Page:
One of the foundational tenets of Judaism is that G-d is the Creator. On a smaller scale, artists are also creators. The year-end presentation from Tzohar Seminary, titled “Creation,” showcased students’ talents in the written, visual and performing arts. The presentation was held Sunday afternoon, June 9, in Levinson Hall at the Jewish Community Center in Squirrel Hill.
“We live our lives b’tzelem Elokim, in the image of G-d,” said Amy Guterson, the founder and director of Tzohar. The creation of art is an “act of stepping forward, of giving something and also receiving something,” she said.
That dynamic – of using G-d given talents and channeling them through artistic expression — which in turn brings inspiration to others — is at the core of Tzohar’s mission. The post-high school seminary for women seeks to integrate the study of Judaism, and more specifically Chassidus, with the development of artistic talents. The school just completed its second academic year, with 17 participants.
Sunday’s presentation highlighted the range and depth of students’ talents, from classical piano to painting, photography, poetry, songwriting and filmmaking. Over the course of the last year, students received instruction in each of those creative areas, and others, and were given the opportunity to focus more deeply on personal projects and the development of particular creative areas. Because the students come from a range of backgrounds – some with years of training in a specific art form, and others with none at all – their skill levels at the end of the year are also quite diverse.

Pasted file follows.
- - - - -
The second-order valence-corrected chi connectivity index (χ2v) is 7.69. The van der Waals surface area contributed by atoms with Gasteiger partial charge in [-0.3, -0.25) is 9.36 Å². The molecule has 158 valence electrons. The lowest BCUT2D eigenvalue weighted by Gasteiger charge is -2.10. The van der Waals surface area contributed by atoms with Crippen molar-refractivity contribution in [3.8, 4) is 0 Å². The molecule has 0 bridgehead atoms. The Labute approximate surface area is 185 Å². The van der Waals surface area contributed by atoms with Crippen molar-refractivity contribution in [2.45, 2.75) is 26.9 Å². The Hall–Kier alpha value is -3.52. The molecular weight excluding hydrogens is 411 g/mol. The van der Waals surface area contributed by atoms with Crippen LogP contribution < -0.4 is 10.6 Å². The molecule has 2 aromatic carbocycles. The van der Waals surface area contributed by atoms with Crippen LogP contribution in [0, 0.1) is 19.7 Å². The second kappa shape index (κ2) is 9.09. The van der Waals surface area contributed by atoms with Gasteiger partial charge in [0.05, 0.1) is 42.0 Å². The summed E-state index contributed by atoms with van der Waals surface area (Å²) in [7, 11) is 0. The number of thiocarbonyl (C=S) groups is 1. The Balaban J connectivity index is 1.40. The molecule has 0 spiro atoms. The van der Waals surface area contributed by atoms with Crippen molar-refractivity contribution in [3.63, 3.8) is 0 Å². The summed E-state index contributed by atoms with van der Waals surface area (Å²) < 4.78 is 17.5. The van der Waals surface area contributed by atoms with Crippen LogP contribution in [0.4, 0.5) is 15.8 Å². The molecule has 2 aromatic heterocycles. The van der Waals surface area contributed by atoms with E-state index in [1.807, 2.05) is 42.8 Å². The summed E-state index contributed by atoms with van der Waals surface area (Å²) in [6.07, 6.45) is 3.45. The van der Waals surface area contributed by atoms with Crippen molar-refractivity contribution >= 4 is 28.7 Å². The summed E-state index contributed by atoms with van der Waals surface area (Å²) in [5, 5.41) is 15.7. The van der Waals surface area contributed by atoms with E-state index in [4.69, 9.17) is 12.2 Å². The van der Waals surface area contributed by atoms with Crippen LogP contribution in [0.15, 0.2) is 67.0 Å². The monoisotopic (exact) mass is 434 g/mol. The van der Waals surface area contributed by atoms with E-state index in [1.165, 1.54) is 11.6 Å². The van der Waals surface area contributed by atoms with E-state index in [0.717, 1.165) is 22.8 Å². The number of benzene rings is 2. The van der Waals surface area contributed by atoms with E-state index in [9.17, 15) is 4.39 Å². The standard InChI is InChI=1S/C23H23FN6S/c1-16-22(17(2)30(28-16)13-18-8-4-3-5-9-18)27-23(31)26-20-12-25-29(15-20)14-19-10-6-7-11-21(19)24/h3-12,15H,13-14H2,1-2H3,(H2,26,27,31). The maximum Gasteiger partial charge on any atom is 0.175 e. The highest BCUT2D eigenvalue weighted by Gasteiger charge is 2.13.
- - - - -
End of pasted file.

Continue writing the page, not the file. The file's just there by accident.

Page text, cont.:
“The process is more important than the product,” said Guterson.
In many ways, Sunday’s presentation was a showcase both of process and product. For example, students performed a scene from the Oscar Wilde play “The Importance of Being Earnest” twice during the show. Shira Marcus played the role of Cecily Cardew each time, but the character of Gwendolen Fairfax was played first by Chana Schweitzer and later by Freidel Shwarzberg. The repetition showed multiple dimensions of the roles and highlighted the actresses’ unique talents.
Many of the artworks in the show had themes implicitly or explicitly rooted in Judaism, but the dramatic scenes were an exception. Guterson expressed hope that in the future Jewish playwrights will produce works with the dramatic heft of some of the classical plays. Scenes from Thornton Wilder’s “Our Town” and William Snyder’s “The Days and Nights of Beebee Fenstermaker” were also included in the presentation, as was an unnamed screenplay by student Rickel Hayes that was performed in a dramatic reading.
While the show was a natural venue for performing arts and film, it also skillfully presented students’ poetry, photography, paintings and drawings. A video montage, accompanied by live piano music, showed many of the visual arts, including a striking painting by Chana Schweitzer of a silhouetted young woman on a mountaintop against a brilliant sunset and red, orange and yellow sky. This painting was featured in the poster and printed program for the event.
Among the highlights of the show was “The Book of Life,” a 10-minute film written by Sheina Brummel, directed by Chavie Resnick and filmed by Yita Rochel Fettman. Brummel, who attended Tzohar’s first year and returned to continue her studies this year, wrote the screenplay last year and refined it under the instruction of Melissa Martin, who wrote and directed the 2001 film “The Bread, My Sweet.”
Another memorable piece was the music video, “Fortress,” created by Freidel Shwarzberg, Rickel Hayes and Yita Rochel Fetmann. With its raw poetry, the video expresses a young woman’s feelings of isolation and searching.
“Creation” was intended to focus on students’ collaborations, and the joining of their talents was most evident in several vocal performances that blended students’ singing voices together.
Above all, the show was an opportunity for women in the community to see the range of arts that Tzohar students have studied intensively over the last year.
Rabbi Aaron Herman, Tzohar’s principal, said that Chassidus and art both help people to see things in a new or deeper way, and studying the two disciplines together is natural because both are about “using talents or ability to promote positive things in the world.”
“It’s opening up an awareness,” he said. “It’s about channeling talents in a particular direction.”